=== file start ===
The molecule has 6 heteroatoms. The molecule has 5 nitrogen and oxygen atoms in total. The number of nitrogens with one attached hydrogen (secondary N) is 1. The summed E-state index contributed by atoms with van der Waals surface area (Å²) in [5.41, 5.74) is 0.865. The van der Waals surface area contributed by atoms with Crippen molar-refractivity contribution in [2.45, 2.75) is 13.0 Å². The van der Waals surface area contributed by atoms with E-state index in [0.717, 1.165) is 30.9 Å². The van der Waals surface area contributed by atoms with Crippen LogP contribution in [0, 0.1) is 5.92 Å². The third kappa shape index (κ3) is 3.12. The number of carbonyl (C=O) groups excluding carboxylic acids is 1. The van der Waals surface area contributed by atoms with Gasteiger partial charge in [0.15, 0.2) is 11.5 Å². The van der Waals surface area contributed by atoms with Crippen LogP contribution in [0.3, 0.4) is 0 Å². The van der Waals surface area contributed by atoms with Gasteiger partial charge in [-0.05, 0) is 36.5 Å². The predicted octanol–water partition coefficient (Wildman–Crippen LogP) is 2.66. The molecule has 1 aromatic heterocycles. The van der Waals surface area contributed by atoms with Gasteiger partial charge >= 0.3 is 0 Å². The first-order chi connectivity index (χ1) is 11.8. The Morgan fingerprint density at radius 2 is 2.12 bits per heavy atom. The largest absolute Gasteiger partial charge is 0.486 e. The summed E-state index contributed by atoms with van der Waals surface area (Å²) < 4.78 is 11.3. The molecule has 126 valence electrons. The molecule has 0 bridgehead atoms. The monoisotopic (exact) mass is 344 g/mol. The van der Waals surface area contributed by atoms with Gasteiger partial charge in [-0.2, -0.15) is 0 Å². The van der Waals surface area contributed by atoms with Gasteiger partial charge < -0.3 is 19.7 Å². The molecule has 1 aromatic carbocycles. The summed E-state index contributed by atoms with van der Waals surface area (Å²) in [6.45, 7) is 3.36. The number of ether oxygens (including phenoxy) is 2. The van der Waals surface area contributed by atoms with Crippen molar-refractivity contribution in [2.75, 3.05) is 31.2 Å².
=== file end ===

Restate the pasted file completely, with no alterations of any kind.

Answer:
The molecule has 6 heteroatoms. The molecule has 5 nitrogen and oxygen atoms in total. The number of nitrogens with one attached hydrogen (secondary N) is 1. The summed E-state index contributed by atoms with van der Waals surface area (Å²) in [5.41, 5.74) is 0.865. The van der Waals surface area contributed by atoms with Crippen molar-refractivity contribution in [2.45, 2.75) is 13.0 Å². The van der Waals surface area contributed by atoms with E-state index in [0.717, 1.165) is 30.9 Å². The van der Waals surface area contributed by atoms with Crippen LogP contribution in [0, 0.1) is 5.92 Å². The third kappa shape index (κ3) is 3.12. The number of carbonyl (C=O) groups excluding carboxylic acids is 1. The van der Waals surface area contributed by atoms with Gasteiger partial charge in [0.15, 0.2) is 11.5 Å². The van der Waals surface area contributed by atoms with Crippen LogP contribution in [0.3, 0.4) is 0 Å². The van der Waals surface area contributed by atoms with Gasteiger partial charge in [-0.05, 0) is 36.5 Å². The predicted octanol–water partition coefficient (Wildman–Crippen LogP) is 2.66. The molecule has 1 aromatic heterocycles. The van der Waals surface area contributed by atoms with Gasteiger partial charge >= 0.3 is 0 Å². The first-order chi connectivity index (χ1) is 11.8. The Morgan fingerprint density at radius 2 is 2.12 bits per heavy atom. The largest absolute Gasteiger partial charge is 0.486 e. The summed E-state index contributed by atoms with van der Waals surface area (Å²) < 4.78 is 11.3. The molecule has 126 valence electrons. The molecule has 0 bridgehead atoms. The monoisotopic (exact) mass is 344 g/mol. The van der Waals surface area contributed by atoms with Gasteiger partial charge in [-0.2, -0.15) is 0 Å². The van der Waals surface area contributed by atoms with Gasteiger partial charge < -0.3 is 19.7 Å². The molecule has 1 aromatic carbocycles. The summed E-state index contributed by atoms with van der Waals surface area (Å²) in [6.45, 7) is 3.36. The number of ether oxygens (including phenoxy) is 2. The van der Waals surface area contributed by atoms with Crippen molar-refractivity contribution in [2.75, 3.05) is 31.2 Å².